Two doctors at the Max Super Specialty Hospital in India has documented the filarial dance of scrotal worms on video. In the video, the undulations of live worms residing in a male patient’s scrotum can be seen.
The case study began as a 26-year-old man came to the hospital complaining of testicular pain. He told them it was associated with swelling of his scrotum and had been bothering him for approximately one month. He also had a slight fever. Suspecting some type of parasite, the doctors first examined the man using ultrasound after which they extracted some of the fluid that had built up in the scrotum for inspection by lab techs. They also took blood samples for the same purpose.
The lab tests showed a large number of absolute eosinophil in the blood stream and the ultrasound showed anechoic tubular channels along with an absence of color flow. Additionally, echogenic, linear structures could be seen moving around inside one of the channels—an activity the doctors described as a filarial dance.
The diagnosis was a type of parasitic infection known as lymphatic filariasis—in which a kind of nematode called Wuchereria bancrofti infects the lymph nodes, blood channels and other body parts, such as the scrotum. The parasites, like malaria, are transmitted through mosquito bites into the bloodstream, where they make their way to the lymph system. Once inside the body, they multiply quickly, producing millions of offspring. The filarial dance was due to the activity of the thread-like worms moving around inside of an infected portion of the body—in this case, the scrotum.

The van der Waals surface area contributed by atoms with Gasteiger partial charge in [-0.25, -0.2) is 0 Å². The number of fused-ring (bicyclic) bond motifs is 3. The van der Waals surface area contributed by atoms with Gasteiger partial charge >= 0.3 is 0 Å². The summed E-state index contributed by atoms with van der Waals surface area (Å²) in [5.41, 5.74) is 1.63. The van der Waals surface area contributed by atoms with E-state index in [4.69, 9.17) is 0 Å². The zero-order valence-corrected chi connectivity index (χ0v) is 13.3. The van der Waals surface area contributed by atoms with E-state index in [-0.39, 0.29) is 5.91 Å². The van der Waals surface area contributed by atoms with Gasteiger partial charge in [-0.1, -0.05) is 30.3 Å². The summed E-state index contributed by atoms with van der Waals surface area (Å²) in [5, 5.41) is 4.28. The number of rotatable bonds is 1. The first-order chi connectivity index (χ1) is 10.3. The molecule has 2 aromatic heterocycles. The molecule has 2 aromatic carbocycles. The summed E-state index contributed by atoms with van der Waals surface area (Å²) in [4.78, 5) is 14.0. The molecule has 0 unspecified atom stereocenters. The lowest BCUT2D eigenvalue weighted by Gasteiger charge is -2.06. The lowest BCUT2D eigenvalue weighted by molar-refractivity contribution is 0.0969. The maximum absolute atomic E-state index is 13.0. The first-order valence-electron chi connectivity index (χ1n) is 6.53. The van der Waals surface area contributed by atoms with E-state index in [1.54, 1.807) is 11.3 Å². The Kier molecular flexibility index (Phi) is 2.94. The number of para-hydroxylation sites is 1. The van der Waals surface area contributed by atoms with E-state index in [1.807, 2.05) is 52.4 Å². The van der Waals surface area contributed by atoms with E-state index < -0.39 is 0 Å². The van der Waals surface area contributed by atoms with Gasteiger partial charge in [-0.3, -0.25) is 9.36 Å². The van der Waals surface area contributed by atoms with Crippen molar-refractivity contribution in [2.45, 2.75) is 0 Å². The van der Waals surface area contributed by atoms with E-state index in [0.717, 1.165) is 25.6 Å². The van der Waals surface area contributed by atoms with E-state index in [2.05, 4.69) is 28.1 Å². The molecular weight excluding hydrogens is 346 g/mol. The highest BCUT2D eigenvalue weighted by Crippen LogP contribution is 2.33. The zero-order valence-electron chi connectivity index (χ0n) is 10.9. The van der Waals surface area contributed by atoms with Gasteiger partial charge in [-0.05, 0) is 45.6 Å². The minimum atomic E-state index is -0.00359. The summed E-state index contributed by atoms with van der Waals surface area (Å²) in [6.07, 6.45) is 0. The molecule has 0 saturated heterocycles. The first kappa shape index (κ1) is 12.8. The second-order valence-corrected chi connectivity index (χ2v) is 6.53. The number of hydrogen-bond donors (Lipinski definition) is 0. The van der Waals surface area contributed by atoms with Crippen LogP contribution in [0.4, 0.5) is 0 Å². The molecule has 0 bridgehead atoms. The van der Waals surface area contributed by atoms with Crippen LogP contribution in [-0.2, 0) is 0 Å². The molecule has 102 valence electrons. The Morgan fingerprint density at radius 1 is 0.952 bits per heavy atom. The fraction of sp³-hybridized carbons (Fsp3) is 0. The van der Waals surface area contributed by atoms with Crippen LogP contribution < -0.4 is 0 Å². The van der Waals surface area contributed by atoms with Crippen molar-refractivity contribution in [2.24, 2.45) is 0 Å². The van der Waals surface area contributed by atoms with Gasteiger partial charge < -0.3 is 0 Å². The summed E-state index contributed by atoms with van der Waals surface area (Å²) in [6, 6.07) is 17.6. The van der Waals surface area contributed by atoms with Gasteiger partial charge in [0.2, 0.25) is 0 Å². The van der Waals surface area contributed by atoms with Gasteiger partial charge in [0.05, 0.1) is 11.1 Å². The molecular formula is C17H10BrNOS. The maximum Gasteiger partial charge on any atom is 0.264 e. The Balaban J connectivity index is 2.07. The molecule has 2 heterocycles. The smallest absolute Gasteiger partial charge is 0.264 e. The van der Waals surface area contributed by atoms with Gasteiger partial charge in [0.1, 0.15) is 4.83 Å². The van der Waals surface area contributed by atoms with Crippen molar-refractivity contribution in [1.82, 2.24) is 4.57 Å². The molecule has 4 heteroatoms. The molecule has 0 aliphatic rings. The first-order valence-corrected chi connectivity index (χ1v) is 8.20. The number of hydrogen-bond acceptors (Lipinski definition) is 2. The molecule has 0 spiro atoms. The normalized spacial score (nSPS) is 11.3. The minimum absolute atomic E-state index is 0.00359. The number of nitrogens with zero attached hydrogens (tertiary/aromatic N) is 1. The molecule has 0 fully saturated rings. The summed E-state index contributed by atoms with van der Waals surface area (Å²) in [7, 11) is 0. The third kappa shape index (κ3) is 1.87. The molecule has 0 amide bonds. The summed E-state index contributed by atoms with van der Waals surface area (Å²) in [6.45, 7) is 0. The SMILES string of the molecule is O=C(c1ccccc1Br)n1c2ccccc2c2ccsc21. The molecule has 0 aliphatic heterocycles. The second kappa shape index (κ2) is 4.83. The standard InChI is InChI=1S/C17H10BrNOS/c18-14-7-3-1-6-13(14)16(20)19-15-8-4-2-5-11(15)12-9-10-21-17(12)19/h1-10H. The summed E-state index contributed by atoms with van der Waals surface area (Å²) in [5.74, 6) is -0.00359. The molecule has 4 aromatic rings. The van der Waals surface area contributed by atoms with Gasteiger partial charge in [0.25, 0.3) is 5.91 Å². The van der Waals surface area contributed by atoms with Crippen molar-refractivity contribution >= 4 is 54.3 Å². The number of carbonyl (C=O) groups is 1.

Wuchereria bancrofti infections are not seen very often in hospitals because it generally takes several bites for a patient to become sick enough to need treatment. But still, they are seen often enough that doctors know what to do when they see one. They prescribed diethylcarbamazine, a common anti-parasitic drug, and the symptoms disappeared over the following three weeks. A second ultrasound showed the treatment had cleared the patient’s body of the parasite.
The case study of the patient has been outlined by doctors Amit Sahu and Bharat Aggarwal in the New England Journal of Medicine.
Amit K. Sahu et al, Filarial Dance Sign in Lymphatic Filariasis of the Scrotum, New England Journal of Medicine (2022). DOI: 10.1056/NEJMicm2022348
New England Journal of Medicine
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